Monday, July 30, 2007

Jersey Writing Stuff (Non-Fiction)

Newspapers may be going the way of the mammoth, but I happen to live in a zone with a pretty good one. What's more, the columnists of my local Newark Star-Ledger are beginning to establish a credible presence in the 'sphere.

Stephen Whitty, the terrific film reviewer and columnist who has read for the Spoken Word Series, has always been very interactive with his readers, but now has a blog that accelerates those interactions into a real dialog. I'm not as much of a filmgoer as I used to be (though that's starting to change as the kids become suitable viewing partners), but I find his reviews extremely well-crafted and enjoyable even when all I know of a movie is its television hype. His profiles of film stars are great reading.

It helps to be interested in NJ politics, but even if you're not you'll appreciate the craft in Paul Mulshine's columns and now in his blog. Mulshine is a devout Parrothead (if a non-member of the following may be permitted to use the word) and defender of the sanity and responsibility of the individual in NJ, and his essays are infused with cultural, political, and personal insight.

They're not blogging -- yet -- but the columns of Kathleen Shea and Kathleen O'Brien (the Jersey one, not the Texas one or any of the others that lurk beneath the surface of Google search) are available at the site, and if you're not as fortunate as I to live within their circulations, I really encourage you to stop by. The former Kathleen's Bad Mother Reports have a tremendous following (ardent enough to get people to a reading in Hoboken who had never attended a live reading OR been to Hoboken!), and she's great fun to work with. The latter can wander anywhere from behavioral evolution in society to next-stall celluar etiquette. Wait, that's pretty much the same thing, isn't it?

I have been tending toward non-fiction (the historical sort) in most of my non-poetry leisure reading for about a year, and I've really come to appreciate good practitioners (because there are some awful ones - particularly executing parenting and 20th century history books). These four writers are consistently good, entertaining and insightful, and I recommend them, their still-fine newspaper, and their burgeoning web presences to you.

Next up: Weighing in on the weight of the comics. Sneak preview: The only rational argument also applies to editing an anthology or your own manuscript.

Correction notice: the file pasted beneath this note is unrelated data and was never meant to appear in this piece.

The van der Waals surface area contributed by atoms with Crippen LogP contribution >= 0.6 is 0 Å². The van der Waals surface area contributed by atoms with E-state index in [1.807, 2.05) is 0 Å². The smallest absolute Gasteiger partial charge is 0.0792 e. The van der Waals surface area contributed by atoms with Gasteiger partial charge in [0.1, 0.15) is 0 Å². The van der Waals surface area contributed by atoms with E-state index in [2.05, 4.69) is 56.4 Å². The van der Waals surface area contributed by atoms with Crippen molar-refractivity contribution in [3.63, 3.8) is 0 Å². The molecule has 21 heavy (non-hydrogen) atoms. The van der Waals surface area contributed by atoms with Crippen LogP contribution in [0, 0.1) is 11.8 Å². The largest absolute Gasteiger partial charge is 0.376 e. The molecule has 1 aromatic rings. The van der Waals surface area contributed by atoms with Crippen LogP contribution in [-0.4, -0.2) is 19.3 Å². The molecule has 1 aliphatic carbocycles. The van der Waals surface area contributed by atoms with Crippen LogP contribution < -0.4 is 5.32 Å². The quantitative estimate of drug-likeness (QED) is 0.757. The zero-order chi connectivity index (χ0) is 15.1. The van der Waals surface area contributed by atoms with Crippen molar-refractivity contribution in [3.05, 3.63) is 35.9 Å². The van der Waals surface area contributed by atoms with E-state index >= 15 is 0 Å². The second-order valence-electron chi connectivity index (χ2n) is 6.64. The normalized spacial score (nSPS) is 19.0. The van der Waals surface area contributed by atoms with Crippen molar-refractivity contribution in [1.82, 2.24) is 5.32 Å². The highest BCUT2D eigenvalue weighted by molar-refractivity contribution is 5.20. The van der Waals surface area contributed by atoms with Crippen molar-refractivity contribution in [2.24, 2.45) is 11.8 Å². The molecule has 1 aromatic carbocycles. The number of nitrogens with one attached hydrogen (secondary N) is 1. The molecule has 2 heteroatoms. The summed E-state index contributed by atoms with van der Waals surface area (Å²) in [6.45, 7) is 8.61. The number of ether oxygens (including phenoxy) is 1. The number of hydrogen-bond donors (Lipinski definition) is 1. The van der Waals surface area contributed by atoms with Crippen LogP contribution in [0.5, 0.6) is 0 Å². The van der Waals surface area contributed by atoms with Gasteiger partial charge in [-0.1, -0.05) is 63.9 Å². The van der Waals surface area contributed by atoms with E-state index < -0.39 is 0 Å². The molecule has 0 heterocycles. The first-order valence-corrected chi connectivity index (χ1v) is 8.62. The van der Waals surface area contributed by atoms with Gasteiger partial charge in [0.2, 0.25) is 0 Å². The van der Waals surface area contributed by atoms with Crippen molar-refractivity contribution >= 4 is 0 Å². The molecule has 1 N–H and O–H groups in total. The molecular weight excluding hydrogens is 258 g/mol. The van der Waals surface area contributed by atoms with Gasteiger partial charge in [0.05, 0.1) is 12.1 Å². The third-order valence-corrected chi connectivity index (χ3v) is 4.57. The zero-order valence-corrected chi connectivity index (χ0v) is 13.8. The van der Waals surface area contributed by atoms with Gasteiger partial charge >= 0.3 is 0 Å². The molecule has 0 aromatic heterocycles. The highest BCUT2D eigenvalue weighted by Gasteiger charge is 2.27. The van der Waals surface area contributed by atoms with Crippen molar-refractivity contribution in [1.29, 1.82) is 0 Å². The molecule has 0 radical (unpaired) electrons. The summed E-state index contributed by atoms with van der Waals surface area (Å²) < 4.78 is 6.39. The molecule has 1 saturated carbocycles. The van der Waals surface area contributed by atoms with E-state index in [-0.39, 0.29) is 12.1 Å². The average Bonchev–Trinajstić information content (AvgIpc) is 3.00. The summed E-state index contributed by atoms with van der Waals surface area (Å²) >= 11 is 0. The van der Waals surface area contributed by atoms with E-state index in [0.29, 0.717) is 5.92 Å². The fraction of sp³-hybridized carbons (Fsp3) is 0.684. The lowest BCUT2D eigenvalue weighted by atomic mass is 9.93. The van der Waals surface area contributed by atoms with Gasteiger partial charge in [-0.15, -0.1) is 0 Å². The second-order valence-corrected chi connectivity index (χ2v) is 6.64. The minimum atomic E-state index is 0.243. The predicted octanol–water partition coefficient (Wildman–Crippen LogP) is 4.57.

Saturday, July 28, 2007

Welcome, Diane!

Diane Lockward - excellent poet, organizer of one of the best poetry events in NJ, and generous supporter of the writing communities she has helped develop through her teaching - has joined the blogosphere.

She was reluctant at first, noting: "I resisted in the past, thinking blogging was perhaps a waste of time and perhaps a bit self-indulgent. Maybe it is. But I've also realized lately that a blog is a good way of joining the larger community of poets."

I think she's right on all counts. And I'm sure she will have something to add to the mix.

Coincidentally, Poetic Asides chose this week to post an excerpt from the 2008 Poet's Market interview with 5 poet-bloggers with some guidance on how poets might want to approach blogging. The good news is, their list contains at least one piece of advice to support just an any approach Diane (or any of us!) should choose.

Please welcome Diane with a visit. The link is to your right.

Wednesday, July 25, 2007

Publishers, Is This What You Really Think of Fathers?

OK. I have come to accept that the "Poetry" section in most commercial bookstores is going to contain the works of Jewel, Shakespeare, Maya Angelou, and two local authors. But I also accept that - for the most part - contemporary poetry is a limited-appeal art form and a bit of an acquired taste. As a pledge to the fraternity of the word, I feel comfortable admitting this aloud.

But parenting? Is there really an acquired taste for being a good parent? An attentive spouse and caregiver? My local paper recently ran a microreview - a positive microreview - of something called "Dad's Own Housekeeping Book" (Link deliberately omitted). Author David Bowers is a stay-at-home Dad and in general seems to be a creator of useful books, and I hope he won't take this personally, but: